4 Six Sigma terms you should know
- November 12, 2017
- Posted by: Ahmed Farouk
- Category: quality, Soft Skills
Six Sigma is considered one of the most important techniques in the organizations in the last years. It is a set of techniques and tools that help to improve the quality of the output of a process by identifying and removing the causes of defects and minimizing variability in manufacturing and business processes.
And based on its importance you should be familiar with its terms and definitions because it exists in most of the organizations nowadays, so below you will know some of the more frequently used Six Sigma terms.
The 5 why’s typically refers to the practice of asking, five times, why the failure has occurred in order to get to the root cause/causes of the problem. There can be more than one cause to a problem as well. In an organizational context, generally root cause analysis is carried out by a team of persons related to the problem. No special technique is required.
An example is in order:
You are on your way home from work and your car stops:
Why did your car stop? Because it ran out of gas.
Why did it run out of gas? Because I didn’t buy any gas on my way to work.
Why didn’t you buy any gas this morning? Because I didn’t have any money.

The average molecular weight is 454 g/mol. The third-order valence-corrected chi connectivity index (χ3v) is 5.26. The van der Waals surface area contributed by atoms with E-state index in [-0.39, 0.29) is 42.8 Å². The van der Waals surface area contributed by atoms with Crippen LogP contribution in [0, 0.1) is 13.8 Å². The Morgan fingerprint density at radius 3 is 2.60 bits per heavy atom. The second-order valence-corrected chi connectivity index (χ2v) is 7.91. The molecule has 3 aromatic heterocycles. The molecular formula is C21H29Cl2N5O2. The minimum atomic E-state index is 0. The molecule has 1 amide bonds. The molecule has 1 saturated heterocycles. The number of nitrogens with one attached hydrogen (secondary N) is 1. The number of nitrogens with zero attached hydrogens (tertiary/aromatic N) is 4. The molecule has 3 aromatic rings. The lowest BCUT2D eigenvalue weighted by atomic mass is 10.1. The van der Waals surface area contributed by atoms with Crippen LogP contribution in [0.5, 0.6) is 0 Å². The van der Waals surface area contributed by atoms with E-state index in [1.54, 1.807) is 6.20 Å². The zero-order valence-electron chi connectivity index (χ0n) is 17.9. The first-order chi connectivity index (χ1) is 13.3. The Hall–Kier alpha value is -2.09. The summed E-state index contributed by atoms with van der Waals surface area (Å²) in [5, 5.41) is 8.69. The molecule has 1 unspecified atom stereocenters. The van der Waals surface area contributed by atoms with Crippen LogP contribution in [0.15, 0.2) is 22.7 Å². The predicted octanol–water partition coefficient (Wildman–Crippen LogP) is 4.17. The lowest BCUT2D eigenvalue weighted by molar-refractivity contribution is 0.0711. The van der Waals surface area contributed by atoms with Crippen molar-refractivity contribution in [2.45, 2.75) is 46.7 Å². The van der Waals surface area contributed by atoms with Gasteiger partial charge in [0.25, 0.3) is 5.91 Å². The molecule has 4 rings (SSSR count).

Why didn’t you have any money? Because I lost it all last night in a poker game.
8 D Process
The 8D Process is a problem solving method for product and process improvement. It is structured into 8 steps (the D’s) and emphasizes team. This is often required in automotive industries. The 8 basic steps are: Define the problem and prepare for process improvement, establish a team, describe the problem, develop interim containment, define & verify root cause, choose permanent corrective action, implement corrective action, prevent recurrence, recognize and reward the contributors.
Of course, different companies have their different twists on what they call the steps, etc…but that is the basics.
8 D is short for Eight Disciplines which oOriginated from the Ford TOPS (Team Oriented Problem Solving) program. (First published approximately 1987)
D#1 – Establish the Team
D#2 – Describe the problem.
D#3 – Develop an Interim Containment Action
D#4 – Define / Verify Root Cause
D#5 – Choose / Verify Permanent Corrective Action
D#6 – Implement / Validate Permanent Corrective Action
D#7 – Prevent Recurrence
D#8 – Recognize the Team
Cost of Poor Quality – COPQ
COPQ consists of those costs which are generated as a result of producing defective material.
This cost includes the cost involved in fulfilling the gap between the desired and actual product/service quality. It also includes the cost of lost opportunity due to the loss of resources used in rectifying the defect. This cost includes all the labor cost, rework cost, disposition costs, and material costs that have been added to the unit up to the point of rejection. COPQ does not include detection and prevention cost.
Methods for delivering projects with evolving requirements, through collaborative approaches by self-organizing, multi-functional teams.
Originally implemented for software development with a focus on delivering iterative releases of functional software. Now used for any form of value delivery where changing requirements are common and must be accommodated.